'Serve the Students': Education Secretary Betsy DeVos Slams Striking Oklahoma Teachers

While speaking in Dallas last week, Secretary of Education Betsy DeVos rebuked striking Oklahoma teachers, opining that they should return to the classroom and "serve the students that are there to be served." The teachers, who number in the tens of thousands, are protesting funding cuts and teacher pay.

"I think we need to stay focused on what's right for kids," DeVos said, according to The Dallas Morning News. "And I hope that adults would keep adult disagreements and disputes in a separate place, and serve the students that are there to be served."

As of Monday, students in several Oklahoma districts have been out of class for five days, with nary a resolution in sight. The protest started in an effort to boost teacher pay, but soon transformed into a more comprehensive strike that demanded more funding for school programs.

Teachers in that state receive an average salary of $42,460 per year, among the lowest rates in the country, according to the U.S. Bureau of Labor Statistics. Educators are currently pushing for a 10 percent pay bump over three years, as well as a $5,000 pay hike for support staff over the same period.

DeVos isn't the only one coming out against the teachers. Oklahoma Governor Mary Fallin, a Republican who signed a bill authorizing a $6,100 pay bump just before the strike, compared the educators to "teenagers" who wanted a new car. Republican state Rep. Kevin McDugle said he'll hold off voting on education measures until teachers return to the classrooms.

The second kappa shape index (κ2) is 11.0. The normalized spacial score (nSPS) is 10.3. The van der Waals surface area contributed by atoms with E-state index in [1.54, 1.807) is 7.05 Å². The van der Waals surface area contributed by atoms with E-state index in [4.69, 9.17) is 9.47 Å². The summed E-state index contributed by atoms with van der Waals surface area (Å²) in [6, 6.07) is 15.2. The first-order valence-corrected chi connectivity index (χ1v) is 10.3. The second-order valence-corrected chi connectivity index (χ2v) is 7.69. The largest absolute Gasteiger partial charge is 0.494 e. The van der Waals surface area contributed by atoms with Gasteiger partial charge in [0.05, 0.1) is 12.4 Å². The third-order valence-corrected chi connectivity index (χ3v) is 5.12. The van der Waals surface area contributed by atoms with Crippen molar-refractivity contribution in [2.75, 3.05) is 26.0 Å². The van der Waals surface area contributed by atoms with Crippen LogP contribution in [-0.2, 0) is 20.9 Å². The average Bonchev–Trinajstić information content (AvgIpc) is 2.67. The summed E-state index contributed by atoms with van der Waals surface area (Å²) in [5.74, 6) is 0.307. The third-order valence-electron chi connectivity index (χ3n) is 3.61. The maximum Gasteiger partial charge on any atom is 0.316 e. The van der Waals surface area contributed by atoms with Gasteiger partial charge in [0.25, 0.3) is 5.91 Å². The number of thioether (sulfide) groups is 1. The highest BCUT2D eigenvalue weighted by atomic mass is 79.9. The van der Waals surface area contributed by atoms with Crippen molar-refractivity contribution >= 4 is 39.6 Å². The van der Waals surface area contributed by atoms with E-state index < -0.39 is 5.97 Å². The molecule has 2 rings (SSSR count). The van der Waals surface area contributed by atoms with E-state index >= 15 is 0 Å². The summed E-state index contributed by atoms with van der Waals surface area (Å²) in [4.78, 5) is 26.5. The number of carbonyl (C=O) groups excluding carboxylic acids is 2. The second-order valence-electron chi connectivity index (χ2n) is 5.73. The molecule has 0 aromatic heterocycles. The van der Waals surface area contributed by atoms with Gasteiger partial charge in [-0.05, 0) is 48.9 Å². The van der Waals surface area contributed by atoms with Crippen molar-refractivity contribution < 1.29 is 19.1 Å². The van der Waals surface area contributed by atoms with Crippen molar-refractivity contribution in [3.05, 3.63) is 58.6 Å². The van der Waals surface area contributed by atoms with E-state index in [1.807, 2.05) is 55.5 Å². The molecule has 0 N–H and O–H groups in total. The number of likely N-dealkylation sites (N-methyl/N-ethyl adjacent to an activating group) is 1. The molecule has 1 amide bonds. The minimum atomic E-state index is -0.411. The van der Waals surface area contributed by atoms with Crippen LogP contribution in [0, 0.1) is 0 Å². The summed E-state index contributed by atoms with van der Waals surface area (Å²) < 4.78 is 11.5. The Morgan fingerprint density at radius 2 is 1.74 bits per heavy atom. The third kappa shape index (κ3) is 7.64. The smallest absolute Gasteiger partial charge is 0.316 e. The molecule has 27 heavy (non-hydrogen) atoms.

"You're losing support of people who supported you all year long," McDugle said on Facebook live. "Now you're going to come here and act like this after you got a raise?

"I'm not voting for another stinking measure when they're acting the way they're acting," McDugle continued. The state is a conservative stronghold, with more than 65.3 percent of voters casting a ballot for President Donald Trump in 2016.

The massive teacher strike mirrors the successful one held in West Virginia in February, where teachers successfully pushed for a 5 percent pay hike. DeVos expressed similar sentiments then, as well. There have also been teacher walkouts in Kentucky and Arizona.

DeVos, who has never been an educator herself, has repeatedly sparred with teachers since Congress approved her controversial nomination by a razor-thin margin in February 2017. The Michigan native has attempted to assuage fears that she is "public enemy No. 1," as some teachers unions have stated, although her comments comparing education to "food trucks" and blundering crucial interviews haven't helped her win over educators or their unions.

Throughout the criticism, the former Michigan Republican Party Chair has remained resolute.

"I am committed to transforming our education system into the best in the world," DeVos said upon receiving her nomination, vowing to "make American schools great again."

'Serve the Students': Education Secretary Betsy DeVos Slams Striking Oklahoma Teachers | Culture